We talk about plenty of metal here at Nine Circles, but we also enjoy music from other genres. “Rainbows in the Dark” is our outlet to explore those other types of sounds and share them with you.
For my first crack at Rainbows in the Dark, I thought I would tackle In Plain Speech, the latest album from Indiana native turned Chicagoan Haley Fohr, who performs under the name Circuit des Yeux. Fohr recorded — and has been touring — this album with a team of Chicago musicians, including folks from bands like Bitchin Bajas, Verma and Little Scream, among others. If anyone’s looking for a non-metal album that’s still a dark and challenging listen, this is a good bet.
Fohr’s voice is the centerpiece and most readily identifable aspect of Circuit des Yeux, her Jarboe-approved low range serving as the perfect complement to her thoughtful songwriting. The amount of power behind her voice is evident on the album on songs like “Ride Blind,” where the vibrato on some of the extended notes Fohr hits sounds beyond human capability. Then there’s the soft, almost lilting, definitely pretty side of her voice that comes out in vocal loops and higher notes, like during the intro to “Fantasize the Scene.” By the end of “A Story of this World,” Fohr’s poured so much emotion into the song that her voice sounds like she’s wailing and groaning against the fairly steady and repetitive guitar and flute.
On In Plain Speech, there are traces of dark folk, psych, drone — maybe even baroque pop on “Fantasize the Scene” — but none of those tags seem accurate. Overall, it’s a remarkably cohesive work, partially because the band Fohr has assembled is able to really jam together. “Ride Blind” has a sick bass line that pulls together the rest of the instrumentation and sounds surprisingly heavy in a live setting. “I Dream of TV” is a droning piece with flutes that flutter over the top and build to an ending with vocal loops and synths. There are small interstitial pieces that hold the album together, allow for even more experimentation, and put some space in between the bigger numbers.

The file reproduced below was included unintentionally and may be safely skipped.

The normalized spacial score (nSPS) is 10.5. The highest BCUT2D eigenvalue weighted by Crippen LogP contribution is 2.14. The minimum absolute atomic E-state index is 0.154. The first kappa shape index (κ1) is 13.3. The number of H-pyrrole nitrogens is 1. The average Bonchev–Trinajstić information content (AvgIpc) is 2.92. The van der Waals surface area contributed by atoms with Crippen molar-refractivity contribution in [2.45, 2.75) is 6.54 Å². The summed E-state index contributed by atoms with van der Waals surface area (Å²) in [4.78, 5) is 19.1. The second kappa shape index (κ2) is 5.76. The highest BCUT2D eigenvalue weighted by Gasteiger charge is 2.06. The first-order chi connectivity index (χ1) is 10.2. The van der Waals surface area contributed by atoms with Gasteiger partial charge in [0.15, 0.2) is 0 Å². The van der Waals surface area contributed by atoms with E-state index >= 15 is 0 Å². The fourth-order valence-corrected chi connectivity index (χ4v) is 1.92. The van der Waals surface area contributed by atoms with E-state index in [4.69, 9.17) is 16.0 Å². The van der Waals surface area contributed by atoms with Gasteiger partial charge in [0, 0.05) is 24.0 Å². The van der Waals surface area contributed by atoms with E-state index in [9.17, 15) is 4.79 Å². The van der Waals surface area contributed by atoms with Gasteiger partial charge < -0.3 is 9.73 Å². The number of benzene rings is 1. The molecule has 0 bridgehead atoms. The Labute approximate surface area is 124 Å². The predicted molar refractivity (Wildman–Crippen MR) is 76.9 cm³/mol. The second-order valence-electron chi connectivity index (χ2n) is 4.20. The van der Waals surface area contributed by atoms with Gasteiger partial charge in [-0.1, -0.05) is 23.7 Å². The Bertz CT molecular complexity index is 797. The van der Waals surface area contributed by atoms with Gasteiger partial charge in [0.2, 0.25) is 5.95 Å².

The first time I saw Circuit des Yeux was in a mausoleum in the dead of winter, in the old live set-up of just one woman and her acoustic guitar. I know metal bands talk about being scary, but Fohr’s live set is one of the few I’ve ever found legitimately bone-chilling. Sitting in the darkness of the mausoleum, Fohr performed in her trademark style, with her hair hanging over her face like a protective shield. Then she started laughing in the middle of her set like she was possessed by a demon, like something dark was coming out of her and enveloping the audience in the hushed and echoing atmosphere.
I think of this moment whenever I hear the first line on In Plain Speech: “There is something deep inside of you / Something that’s worth reaching into.” Here’s a taste of what that’s like: